Date   

Re: Looking for 19thC marriage record in NYC(?) #usa #austria-czech

Sherri Bobish
 


Ilan,

I searched https://stevemorse.org/vital/nymarriages-igg.html?index=bride
with broad parameters on name spelling, etc. and did not find a record using bride's surname Baunstein, or Jaffe (assuming that the following death record is the correct one.)

I did find what may be little Harry Cohen's death record at https://stevemorse.org/vital/nydeath-igg.html
May 2, 1910 Manhattan
Harry Cohen, 20 months old.

A bit more info transcribed at www.familysearch.org
The actual cert will have info on cause of death, and their address.
Name: Harry Cohen
Event Type: Death
Event Date: 22 May 1910
Event Place: Manhattan, New York City, New York, United States
Event Place (Original): Manhattan, New York, New York, United States
Gender: Male
Age: 1
Birth Year (Estimated): 1909
Father's Name: Jacob
Mother's Name: Becky Jaffe
Certificate Number: cn 16413

Regards,

Sherri Bobish
Princeton, NJ


Re: DNA and Gedmatch #dna

Bob Silverstein
 

GEDmatch is back up.  You might want to change your password.


Re: What's a Cutter? #usa #general

Alan Greenberg
 

It makes sense. When I was involved in the garment industry 60 years ago, the electric cutting machines (capable of cutting a pile of fabric 8 or more inches high) offered little protection to the cutter. Many were missing fingers or part of them. Google "stright knife cutting machine" images. Earlier in the century they were probably even more hazardous.

Alan Greenberg
Montreal, Canada


On July 25, 2020 12:34:49 PM EDT, "Phil Karlin via groups.jewishgen.org" <philk=nebasket.com@...> wrote:
Thanks everyone.
Does it make sense that someone could be killed in a work-related accident? I could see injured, but killed?
Maybe it was not work related.

--
Sent from my Android device with K-9 Mail. Please excuse my brevity.


Re: Deportation from U.S. ports back to Eastern Europe #general

Sherri Bobish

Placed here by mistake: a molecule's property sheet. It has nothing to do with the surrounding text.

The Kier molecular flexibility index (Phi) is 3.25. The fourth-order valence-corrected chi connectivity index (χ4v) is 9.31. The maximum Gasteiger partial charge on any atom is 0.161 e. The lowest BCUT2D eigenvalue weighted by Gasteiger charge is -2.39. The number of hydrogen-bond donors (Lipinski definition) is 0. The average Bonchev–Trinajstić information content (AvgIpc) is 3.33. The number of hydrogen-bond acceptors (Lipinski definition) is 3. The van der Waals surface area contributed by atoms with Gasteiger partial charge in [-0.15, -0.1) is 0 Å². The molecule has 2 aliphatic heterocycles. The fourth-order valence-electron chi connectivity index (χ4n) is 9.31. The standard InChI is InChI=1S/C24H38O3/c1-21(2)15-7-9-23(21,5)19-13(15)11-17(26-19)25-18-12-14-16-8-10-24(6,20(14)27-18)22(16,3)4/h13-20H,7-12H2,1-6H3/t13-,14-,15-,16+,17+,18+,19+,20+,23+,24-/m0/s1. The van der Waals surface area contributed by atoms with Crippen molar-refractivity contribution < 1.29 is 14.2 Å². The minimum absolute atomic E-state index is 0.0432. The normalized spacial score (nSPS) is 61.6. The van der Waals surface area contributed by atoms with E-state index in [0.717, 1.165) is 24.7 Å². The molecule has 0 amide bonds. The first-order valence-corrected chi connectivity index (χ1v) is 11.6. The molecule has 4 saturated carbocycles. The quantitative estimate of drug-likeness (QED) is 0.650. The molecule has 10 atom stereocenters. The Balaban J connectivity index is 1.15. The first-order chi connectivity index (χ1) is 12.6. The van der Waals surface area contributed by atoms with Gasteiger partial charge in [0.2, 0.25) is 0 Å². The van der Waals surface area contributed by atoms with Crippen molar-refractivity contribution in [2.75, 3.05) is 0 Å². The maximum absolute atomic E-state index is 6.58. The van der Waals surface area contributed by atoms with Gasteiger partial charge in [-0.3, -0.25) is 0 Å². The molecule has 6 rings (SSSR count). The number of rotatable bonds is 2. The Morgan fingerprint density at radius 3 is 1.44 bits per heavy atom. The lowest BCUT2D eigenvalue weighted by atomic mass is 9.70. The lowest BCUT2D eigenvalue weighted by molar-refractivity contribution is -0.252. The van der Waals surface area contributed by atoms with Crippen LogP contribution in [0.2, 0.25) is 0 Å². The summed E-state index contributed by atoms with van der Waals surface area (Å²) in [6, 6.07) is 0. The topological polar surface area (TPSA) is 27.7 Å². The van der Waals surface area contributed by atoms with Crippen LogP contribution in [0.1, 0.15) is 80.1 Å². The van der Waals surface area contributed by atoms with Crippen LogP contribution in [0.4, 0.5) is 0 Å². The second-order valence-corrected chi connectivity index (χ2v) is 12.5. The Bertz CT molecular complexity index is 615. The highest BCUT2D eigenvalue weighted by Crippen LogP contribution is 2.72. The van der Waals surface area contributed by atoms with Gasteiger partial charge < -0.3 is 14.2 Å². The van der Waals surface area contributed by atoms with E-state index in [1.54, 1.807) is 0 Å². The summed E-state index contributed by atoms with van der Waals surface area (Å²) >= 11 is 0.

Judi,

Can you clarify some things about Miksa HIRSCHFELD's wife and two daughters?

Do you mean you do not know their first names, or that you do not know their surname because Miksa's wife re-married?

Did Miksa's wife and two daughters visit your family from abroad, or did they live in the U.S. at the time of their visit around 1930?

Regards,

Sherri Bobish
Princeton, NJ


Ida Friedman/ Herman and Perl Katz #holocaust

Stuart Kaufer
 

Ida Friedman was the daughter of my maternal Great Uncle David Friedman who was murdered in Auschwitz.  The family lived in Nagytarna.  Ida contacted the family in 1949 and that is the last we heard of her.  She was sent to Stuthof KL and liberated there.   I do not know if she subsequently married or had children.  I have tried the usual avenues but nothing since 1949.   In the chance that this list serve may yield some information I am posting this and requesting information about her niece, Perl Katz.   Herman and Perl Katz lived in Munkacs, survived the war and emigrated to Israel.   I was in touch with them in the 60's when they were still in Munkacs, they had 3 sons, one of whom died.   One son's name was Friedrich.  Perhaps someone on the list knows of them or their children,  Perl and Herman are presumably dead as they were middle aged when I was in touch with them.   Thank you.


Re: What's a Cutter? #usa #general

Diane Jacobs
 

For many years if was known by New Yorkers S the rag business.

Diane Jacobs 



Sent from my Verizon, Samsung Galaxy smartphone

-------- Original message --------
From: Mark Halpern <mark@...>
Date: 7/25/20 10:17 AM (GMT-05:00)
To: main@...
Cc: Phil Karlin <philk@...>